JYP on Defensive Over Tzuyu Twitterstorm

      January 19, 2016 13:39

      The Twitterstorm involving Tzuyu, the Taiwan-born member of manufactured girl group TWICE, continues to escalate in Korea, China and Taiwan.

      The fracas erupted when Tzuyu, who is all of 16 years old, was seen in a webcast waving the Taiwanese flag and was promptly made to apologize by JYP, the talent mill that runs the band, which only made matters worse.

      Tzuyu

      Tzuyu was born in Tainan City in southwestern Taiwan and came to Seoul at the age of 13 after being scouted by JYP Entertainment and put into the company's training program.

      She went through the grueling training regime for two years before debuting after winning one of a slew of audition shows on cable channel Mnet.

      News of Tzuyu competing on the program spread to Taiwan, resulting in many in the island nation taking part in the phone vote. That helped Tzuyu become one of the winners, who formed the nine-member multinational group TWICE designed to appeal to the pan-Asia market for K-pop.

      She also became the cover girl for telecom LG Uplus, a response to a successful campaign by rival SK Telecom which featured Seol-hyun of girl band AOA. Tzuyu's popularity surged even though TWICE’s musical output has so far been slim, and she became a sought-after guest on TV shows.

      In November, Tzuyu appeared in the webcast in question alongside the band's three Japanese members. All four waved their home country's flag, but the footage was edited out of a TV version of the broadcast and did not cause much of a stir.

      It was only two months later that a Taiwanese media outlet found the complete footage on the Internet and hailed the teenager as a patriot.

      This in turn drew the ire of a pro-Beijing Taiwanese singer, who caused the clip to go viral.

      Tzuyu (back row, second from right) and other members of girl group TWICE pose with producer Park Jin-young in this photo from the group's Instagram account.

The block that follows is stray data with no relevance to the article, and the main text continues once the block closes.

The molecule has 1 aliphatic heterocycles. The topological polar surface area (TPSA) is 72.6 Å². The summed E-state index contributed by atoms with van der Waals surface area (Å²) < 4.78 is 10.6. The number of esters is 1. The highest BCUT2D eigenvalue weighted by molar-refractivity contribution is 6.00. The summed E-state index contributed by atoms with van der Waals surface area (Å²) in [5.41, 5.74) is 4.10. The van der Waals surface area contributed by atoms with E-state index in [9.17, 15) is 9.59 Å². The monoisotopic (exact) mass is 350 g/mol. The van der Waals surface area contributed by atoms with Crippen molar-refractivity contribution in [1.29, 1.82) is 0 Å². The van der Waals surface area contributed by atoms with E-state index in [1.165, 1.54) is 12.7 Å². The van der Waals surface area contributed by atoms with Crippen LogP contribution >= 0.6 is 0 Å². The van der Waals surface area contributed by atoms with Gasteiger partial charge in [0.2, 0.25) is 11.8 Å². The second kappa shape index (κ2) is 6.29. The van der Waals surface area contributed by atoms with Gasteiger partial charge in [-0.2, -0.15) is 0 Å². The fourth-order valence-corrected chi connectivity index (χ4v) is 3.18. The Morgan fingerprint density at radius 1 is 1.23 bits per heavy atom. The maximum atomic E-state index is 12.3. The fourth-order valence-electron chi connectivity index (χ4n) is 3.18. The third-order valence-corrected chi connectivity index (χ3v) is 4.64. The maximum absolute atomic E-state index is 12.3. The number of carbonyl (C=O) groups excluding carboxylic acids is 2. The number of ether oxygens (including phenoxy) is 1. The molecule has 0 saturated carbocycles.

Park Jin-young, the head of JYP, tried to diffuse the problem by saying Tzuyu's flag-waving was not a political statement. One eye firmly on the lucrative mainland Chinese market, the company paraded the girl before the cameras apologizing and declaring herself proudly Chinese, but by then the damage was done.

      JYP in a statement on Monday claimed it "discussed" the prospect of Tzuyu's apology with her parents since she is still a minor, and insisted it did not coerce her to apologize. She was also left off the roster of a planned appearance in mainland China.

      Taiwanese media reported that Tzuyu's mother hoped the apology would settle the controversy and that her daughter could sing and dance again.

      Paradoxically the only voice of reason appears to be the Chinese state media, which have published articles sympathetic to Tzuyu while criticizing Michael Huang, the pro-Beijing singer who escalated the fracas.

      At one time, Chinese censors even attempted to block Internet searches of Tzuyu, clearly reluctant to let the perennial Taiwan problem bubble to the surface again.

      But now footage and photos of her can be freely accessed on the Internet in China, and the music channel of state-run CCTV broadcasts videos of her performances.

      Liu Xiangping at Nanjing University wrote in a Taiwanese newspaper that JYP badly misjudged the situation, perhaps because the Twitterstorm broke out just as the Taiwanese were going to the polls to elect their new leader in a contest that was fought on nationalist issues.

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